Equity investors just can’t catch a break these days. Back in March when Bear Stearns (NYSE:BSC) was taken under by JPMorgan (NYSE:JPM), the trailing P/E ratio on the S&P 500 was 19.06, which translates to an earnings yield of 5.25%. At the same time, the 10-year US Treasury was yielding 3.31%, which meant that relative to Treasuries, the S&P 500 was nearly 60% undervalued.
In the chart below, we show the historical valuation gap between stocks (S&P 500) and bonds (10-year US Treasury) since 1962. When the gap is in the green zone, stocks are considered undervalued relative to bonds, while readings in the red zone indicate that stocks are overvalued compared to bonds.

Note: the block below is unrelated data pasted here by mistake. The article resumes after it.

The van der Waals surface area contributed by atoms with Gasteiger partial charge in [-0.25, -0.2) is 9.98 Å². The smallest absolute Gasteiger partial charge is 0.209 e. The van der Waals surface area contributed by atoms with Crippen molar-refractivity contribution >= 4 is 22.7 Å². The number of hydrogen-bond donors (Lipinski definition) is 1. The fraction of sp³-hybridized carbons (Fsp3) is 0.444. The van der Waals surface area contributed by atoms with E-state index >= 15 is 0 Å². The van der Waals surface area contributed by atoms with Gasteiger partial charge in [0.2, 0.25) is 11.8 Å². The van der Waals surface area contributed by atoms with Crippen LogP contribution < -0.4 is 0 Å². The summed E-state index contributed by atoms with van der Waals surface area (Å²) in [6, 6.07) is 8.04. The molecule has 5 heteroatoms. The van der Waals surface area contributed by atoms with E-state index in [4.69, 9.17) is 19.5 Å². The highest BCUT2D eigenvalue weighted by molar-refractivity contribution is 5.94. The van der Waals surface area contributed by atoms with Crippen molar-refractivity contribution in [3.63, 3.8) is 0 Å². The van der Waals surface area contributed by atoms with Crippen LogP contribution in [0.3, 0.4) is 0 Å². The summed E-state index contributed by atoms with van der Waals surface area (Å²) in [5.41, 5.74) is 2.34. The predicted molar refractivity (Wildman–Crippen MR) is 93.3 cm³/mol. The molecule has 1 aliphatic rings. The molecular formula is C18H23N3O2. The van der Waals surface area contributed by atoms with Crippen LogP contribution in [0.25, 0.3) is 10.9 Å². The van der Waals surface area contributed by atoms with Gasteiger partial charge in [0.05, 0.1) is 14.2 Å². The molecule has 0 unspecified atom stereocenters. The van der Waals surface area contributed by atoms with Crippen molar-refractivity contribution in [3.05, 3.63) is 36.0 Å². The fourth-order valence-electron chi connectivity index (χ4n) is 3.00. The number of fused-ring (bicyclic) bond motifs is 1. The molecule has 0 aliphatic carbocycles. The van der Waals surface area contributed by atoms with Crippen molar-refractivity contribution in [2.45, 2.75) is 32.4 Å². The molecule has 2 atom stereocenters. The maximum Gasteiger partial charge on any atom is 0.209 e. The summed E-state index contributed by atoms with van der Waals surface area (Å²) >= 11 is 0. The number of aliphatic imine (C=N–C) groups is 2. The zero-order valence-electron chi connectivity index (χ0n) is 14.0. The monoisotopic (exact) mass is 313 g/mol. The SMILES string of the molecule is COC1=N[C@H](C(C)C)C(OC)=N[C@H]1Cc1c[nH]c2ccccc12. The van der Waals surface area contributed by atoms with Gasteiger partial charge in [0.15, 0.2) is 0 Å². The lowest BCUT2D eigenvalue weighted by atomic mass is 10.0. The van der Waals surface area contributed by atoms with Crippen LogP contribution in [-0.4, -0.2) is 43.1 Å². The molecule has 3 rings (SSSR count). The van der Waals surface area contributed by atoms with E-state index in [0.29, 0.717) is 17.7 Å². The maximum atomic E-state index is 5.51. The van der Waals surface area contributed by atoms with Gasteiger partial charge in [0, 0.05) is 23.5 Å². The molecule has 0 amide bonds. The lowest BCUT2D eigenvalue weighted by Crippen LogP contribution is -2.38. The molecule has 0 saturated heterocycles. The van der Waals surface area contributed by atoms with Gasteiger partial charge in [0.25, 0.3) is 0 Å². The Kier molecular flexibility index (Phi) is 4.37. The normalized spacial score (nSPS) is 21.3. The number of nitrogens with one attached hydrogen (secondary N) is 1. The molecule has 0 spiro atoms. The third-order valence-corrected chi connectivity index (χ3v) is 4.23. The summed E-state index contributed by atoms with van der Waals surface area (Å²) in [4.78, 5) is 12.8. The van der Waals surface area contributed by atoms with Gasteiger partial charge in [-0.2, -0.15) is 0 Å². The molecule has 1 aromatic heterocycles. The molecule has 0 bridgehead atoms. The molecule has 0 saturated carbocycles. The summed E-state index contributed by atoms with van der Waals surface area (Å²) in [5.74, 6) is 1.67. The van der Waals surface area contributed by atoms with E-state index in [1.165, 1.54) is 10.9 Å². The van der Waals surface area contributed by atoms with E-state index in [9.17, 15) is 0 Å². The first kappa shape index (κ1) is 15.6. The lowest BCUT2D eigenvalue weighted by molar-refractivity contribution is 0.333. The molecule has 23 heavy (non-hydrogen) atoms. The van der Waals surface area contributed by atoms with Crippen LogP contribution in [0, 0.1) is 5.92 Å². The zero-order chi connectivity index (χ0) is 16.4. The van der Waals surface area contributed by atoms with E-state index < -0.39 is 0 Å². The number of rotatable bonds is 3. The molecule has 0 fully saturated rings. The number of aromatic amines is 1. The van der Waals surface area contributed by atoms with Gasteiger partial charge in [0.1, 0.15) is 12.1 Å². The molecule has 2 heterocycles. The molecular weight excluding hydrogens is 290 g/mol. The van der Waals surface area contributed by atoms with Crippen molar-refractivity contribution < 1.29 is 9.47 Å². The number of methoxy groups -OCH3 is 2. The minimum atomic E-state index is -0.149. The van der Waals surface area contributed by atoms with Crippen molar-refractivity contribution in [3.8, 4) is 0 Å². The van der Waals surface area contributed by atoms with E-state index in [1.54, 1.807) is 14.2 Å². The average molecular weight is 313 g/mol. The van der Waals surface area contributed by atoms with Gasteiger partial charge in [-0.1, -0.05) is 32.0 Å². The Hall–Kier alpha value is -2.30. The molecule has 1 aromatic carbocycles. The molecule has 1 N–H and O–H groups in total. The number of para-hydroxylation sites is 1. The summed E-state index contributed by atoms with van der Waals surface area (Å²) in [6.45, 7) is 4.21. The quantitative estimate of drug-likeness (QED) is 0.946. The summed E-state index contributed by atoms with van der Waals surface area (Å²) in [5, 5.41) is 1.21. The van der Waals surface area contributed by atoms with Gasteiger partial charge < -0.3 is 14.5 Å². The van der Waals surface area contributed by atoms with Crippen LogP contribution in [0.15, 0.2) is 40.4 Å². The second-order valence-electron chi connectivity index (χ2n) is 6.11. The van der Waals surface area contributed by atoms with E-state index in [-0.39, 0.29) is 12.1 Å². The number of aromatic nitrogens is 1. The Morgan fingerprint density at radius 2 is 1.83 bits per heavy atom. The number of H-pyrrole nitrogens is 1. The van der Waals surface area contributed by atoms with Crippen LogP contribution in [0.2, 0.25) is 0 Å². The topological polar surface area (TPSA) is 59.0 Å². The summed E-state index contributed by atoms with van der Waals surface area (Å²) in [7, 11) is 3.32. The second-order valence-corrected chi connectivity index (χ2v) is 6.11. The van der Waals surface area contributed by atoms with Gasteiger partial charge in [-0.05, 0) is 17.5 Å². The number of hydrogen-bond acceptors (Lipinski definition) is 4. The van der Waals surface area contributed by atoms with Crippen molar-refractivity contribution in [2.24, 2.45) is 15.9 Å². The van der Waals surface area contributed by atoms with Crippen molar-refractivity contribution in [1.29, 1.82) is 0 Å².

While the S&P 500 has declined by about 2% since March 17th, earnings have declined even faster. This has resulted in an increase in the S&P 500's P/E ratio from 19.06 to 22.80. At the same time, the yield on the 10-year Treasury has also risen from 3.3% to 4.0%. Therefore, even though the S&P 500 has declined, the valuation gap between stocks and bonds has actually declined by 30%.
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